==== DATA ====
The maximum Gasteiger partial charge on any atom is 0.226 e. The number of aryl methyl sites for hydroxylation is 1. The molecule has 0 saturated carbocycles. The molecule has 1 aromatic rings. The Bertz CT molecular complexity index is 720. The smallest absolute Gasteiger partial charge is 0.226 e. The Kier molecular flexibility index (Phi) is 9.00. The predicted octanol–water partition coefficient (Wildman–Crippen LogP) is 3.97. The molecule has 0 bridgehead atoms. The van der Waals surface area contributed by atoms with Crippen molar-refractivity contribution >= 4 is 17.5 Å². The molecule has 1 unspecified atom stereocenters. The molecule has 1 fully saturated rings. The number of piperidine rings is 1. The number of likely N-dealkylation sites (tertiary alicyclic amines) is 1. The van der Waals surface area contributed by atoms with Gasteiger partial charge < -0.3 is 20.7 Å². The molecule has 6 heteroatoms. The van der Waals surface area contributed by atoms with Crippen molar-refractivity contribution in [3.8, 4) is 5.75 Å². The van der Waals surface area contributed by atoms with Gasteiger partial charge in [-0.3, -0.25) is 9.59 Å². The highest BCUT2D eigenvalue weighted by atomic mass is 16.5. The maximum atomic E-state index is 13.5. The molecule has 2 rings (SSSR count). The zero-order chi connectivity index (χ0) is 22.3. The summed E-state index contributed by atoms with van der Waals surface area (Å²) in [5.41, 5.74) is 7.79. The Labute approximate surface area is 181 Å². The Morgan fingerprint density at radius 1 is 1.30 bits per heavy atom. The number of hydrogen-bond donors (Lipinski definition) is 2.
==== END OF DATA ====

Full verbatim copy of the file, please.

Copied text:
The maximum Gasteiger partial charge on any atom is 0.226 e. The number of aryl methyl sites for hydroxylation is 1. The molecule has 0 saturated carbocycles. The molecule has 1 aromatic rings. The Bertz CT molecular complexity index is 720. The smallest absolute Gasteiger partial charge is 0.226 e. The Kier molecular flexibility index (Phi) is 9.00. The predicted octanol–water partition coefficient (Wildman–Crippen LogP) is 3.97. The molecule has 0 bridgehead atoms. The van der Waals surface area contributed by atoms with Crippen molar-refractivity contribution >= 4 is 17.5 Å². The molecule has 1 unspecified atom stereocenters. The molecule has 1 fully saturated rings. The number of piperidine rings is 1. The number of likely N-dealkylation sites (tertiary alicyclic amines) is 1. The van der Waals surface area contributed by atoms with Gasteiger partial charge < -0.3 is 20.7 Å². The molecule has 6 heteroatoms. The van der Waals surface area contributed by atoms with Crippen molar-refractivity contribution in [3.8, 4) is 5.75 Å². The van der Waals surface area contributed by atoms with Gasteiger partial charge in [-0.3, -0.25) is 9.59 Å². The highest BCUT2D eigenvalue weighted by atomic mass is 16.5. The maximum atomic E-state index is 13.5. The molecule has 2 rings (SSSR count). The zero-order chi connectivity index (χ0) is 22.3. The summed E-state index contributed by atoms with van der Waals surface area (Å²) in [5.41, 5.74) is 7.79. The Labute approximate surface area is 181 Å². The Morgan fingerprint density at radius 1 is 1.30 bits per heavy atom. The number of hydrogen-bond donors (Lipinski definition) is 2.